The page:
He lives in Massachusetts with his wife and daughters. For more about him and his work, please visit http://kenliu.name.

Customer Reviews

3.9 out of 5 stars
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Most Helpful Customer Reviews

16 of 17 people found the following review helpful By Philip R Martin on September 13, 2012
Format: Paperback Verified Purchase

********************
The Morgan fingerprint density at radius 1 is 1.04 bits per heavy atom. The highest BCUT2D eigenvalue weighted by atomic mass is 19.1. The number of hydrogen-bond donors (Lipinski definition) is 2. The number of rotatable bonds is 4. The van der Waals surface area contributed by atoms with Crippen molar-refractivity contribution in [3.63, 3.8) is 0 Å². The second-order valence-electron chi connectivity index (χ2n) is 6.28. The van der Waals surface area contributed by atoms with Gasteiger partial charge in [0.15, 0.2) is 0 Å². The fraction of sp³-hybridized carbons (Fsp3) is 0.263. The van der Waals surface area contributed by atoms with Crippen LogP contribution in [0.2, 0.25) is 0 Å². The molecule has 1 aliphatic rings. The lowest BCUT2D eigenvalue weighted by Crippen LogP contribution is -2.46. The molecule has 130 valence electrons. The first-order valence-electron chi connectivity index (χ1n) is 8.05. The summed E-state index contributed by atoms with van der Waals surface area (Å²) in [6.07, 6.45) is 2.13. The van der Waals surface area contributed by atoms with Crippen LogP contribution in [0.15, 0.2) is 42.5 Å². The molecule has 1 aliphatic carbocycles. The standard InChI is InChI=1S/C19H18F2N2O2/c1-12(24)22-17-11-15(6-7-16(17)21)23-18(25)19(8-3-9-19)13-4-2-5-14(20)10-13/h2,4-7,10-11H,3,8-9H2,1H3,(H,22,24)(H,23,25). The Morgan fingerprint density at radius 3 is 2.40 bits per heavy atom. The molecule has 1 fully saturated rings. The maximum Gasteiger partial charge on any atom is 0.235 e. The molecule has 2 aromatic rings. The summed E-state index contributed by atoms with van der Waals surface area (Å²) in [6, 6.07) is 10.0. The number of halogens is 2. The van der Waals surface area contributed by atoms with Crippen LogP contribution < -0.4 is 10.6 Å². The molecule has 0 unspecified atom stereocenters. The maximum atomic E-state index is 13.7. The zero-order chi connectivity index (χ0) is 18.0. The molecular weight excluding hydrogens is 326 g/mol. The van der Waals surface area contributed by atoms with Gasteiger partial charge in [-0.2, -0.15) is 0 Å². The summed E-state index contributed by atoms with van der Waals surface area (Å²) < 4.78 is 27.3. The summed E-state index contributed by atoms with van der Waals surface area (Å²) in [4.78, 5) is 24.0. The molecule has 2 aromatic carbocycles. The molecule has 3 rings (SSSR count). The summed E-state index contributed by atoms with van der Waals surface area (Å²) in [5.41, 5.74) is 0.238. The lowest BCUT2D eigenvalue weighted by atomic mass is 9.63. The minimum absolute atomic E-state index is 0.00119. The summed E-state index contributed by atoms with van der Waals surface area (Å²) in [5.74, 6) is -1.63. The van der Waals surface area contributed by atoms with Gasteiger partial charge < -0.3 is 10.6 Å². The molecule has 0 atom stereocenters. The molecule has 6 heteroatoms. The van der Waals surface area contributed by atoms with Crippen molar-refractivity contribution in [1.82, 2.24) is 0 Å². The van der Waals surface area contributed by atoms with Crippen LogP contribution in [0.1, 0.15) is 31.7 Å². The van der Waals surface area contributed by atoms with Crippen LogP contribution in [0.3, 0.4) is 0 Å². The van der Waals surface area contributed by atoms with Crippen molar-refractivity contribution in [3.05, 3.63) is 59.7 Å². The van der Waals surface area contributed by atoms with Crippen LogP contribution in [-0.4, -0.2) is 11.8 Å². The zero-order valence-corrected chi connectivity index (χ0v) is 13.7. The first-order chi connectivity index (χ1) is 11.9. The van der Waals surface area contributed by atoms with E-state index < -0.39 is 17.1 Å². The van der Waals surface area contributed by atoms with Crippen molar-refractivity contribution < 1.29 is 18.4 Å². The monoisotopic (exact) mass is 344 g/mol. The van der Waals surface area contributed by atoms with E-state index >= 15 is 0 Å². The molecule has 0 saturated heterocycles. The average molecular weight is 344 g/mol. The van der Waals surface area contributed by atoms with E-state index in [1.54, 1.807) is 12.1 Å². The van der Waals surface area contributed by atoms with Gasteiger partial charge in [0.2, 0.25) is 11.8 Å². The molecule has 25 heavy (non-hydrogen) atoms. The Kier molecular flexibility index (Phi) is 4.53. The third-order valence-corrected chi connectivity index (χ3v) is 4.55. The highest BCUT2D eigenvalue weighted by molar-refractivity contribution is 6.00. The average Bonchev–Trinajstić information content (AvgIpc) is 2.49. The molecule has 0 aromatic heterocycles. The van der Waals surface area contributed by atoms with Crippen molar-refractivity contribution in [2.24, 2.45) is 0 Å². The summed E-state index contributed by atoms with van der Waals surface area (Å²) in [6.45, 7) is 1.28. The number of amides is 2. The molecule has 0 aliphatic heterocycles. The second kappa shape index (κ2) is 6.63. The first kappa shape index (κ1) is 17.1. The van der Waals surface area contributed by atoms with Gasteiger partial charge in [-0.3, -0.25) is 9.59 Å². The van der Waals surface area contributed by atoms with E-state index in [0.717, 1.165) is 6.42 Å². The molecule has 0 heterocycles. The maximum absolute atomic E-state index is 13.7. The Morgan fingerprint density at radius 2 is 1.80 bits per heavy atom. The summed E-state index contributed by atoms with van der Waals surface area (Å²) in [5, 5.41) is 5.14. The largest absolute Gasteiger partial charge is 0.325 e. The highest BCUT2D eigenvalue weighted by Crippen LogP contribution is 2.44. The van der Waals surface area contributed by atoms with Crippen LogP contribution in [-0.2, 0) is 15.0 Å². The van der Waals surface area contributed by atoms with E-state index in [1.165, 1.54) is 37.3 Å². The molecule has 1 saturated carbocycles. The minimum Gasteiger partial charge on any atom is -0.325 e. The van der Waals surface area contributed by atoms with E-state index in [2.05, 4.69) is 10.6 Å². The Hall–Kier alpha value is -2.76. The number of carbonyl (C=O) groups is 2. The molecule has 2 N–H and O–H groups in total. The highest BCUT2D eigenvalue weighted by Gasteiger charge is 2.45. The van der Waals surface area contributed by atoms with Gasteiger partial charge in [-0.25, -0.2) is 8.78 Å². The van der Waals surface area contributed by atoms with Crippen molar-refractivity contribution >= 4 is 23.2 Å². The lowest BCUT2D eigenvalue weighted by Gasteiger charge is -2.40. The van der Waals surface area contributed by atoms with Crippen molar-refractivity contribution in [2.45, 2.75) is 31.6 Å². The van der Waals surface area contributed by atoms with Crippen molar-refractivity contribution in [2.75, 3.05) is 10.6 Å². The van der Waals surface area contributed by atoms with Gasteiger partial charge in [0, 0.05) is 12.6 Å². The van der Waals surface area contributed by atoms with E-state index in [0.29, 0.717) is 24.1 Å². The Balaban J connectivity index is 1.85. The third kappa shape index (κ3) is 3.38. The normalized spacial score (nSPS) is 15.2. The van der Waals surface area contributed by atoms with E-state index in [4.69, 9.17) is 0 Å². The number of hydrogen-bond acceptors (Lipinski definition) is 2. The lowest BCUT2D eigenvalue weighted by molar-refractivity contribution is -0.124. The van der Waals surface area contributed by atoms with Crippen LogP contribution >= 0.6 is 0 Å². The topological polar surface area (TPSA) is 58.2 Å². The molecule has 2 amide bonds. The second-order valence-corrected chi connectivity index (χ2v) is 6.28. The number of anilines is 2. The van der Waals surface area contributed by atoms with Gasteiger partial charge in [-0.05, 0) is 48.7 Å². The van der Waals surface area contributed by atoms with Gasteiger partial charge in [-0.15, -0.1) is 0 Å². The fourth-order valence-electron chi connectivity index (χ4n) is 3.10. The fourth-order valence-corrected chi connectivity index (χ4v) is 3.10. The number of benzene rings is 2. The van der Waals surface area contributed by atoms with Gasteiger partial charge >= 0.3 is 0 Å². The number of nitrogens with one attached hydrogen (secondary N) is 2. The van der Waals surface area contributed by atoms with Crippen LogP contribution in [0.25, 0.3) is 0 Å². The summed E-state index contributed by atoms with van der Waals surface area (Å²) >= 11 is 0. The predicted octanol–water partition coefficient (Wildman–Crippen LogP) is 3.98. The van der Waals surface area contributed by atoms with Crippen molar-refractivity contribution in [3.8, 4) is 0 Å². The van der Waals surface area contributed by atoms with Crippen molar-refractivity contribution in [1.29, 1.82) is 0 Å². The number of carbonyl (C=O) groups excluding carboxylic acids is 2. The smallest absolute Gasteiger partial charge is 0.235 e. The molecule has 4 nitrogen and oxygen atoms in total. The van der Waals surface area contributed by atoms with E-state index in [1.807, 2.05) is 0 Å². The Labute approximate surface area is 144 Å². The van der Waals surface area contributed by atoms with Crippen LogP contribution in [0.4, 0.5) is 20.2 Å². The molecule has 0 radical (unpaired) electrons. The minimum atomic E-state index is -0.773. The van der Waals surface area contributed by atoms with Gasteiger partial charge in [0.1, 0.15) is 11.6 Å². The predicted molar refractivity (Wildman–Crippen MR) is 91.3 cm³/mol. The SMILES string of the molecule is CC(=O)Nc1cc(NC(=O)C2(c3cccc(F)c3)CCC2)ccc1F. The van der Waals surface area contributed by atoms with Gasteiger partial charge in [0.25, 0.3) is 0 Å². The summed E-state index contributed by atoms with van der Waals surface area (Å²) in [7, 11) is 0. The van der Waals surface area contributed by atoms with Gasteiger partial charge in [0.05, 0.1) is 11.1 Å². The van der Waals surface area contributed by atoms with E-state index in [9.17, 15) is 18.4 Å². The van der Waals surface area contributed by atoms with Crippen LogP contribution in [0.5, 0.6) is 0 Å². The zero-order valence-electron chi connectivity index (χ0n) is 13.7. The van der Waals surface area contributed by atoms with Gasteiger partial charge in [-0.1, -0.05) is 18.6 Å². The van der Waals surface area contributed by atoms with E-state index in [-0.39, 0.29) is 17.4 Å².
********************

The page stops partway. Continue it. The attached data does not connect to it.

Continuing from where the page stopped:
I spend thousands of dollars on Amazon.com every year and this is the first review I have felt compelled to write, albeit a short one. From a few pages in, it was clear that this book was taking sci-fi in a very grounded direction, casting out much focus on sci-fi gadgetry and gimmicks in favor of a more human, emotional perspective. A fascinating read from beginning to end, this collection of short stories explores the fascination and reality of where science may take us, and how the human spirit will still endure. A powerful collection of fantastic writers all bound in one volume is something I rarely come across and thankfully the quality of writing as well as the honest perspective of the future shared by all writers has laid the path to a refreshing look into the often convoluted (and even at times overly-simplified), cliché world of sci-fi. In fact I would consider this book more science-possibility rather than science-fiction. Wonderful book that I hope inspires sic-fi writers and readers alike as we approach a fast-changing, tech-driven world that could use a little more heart.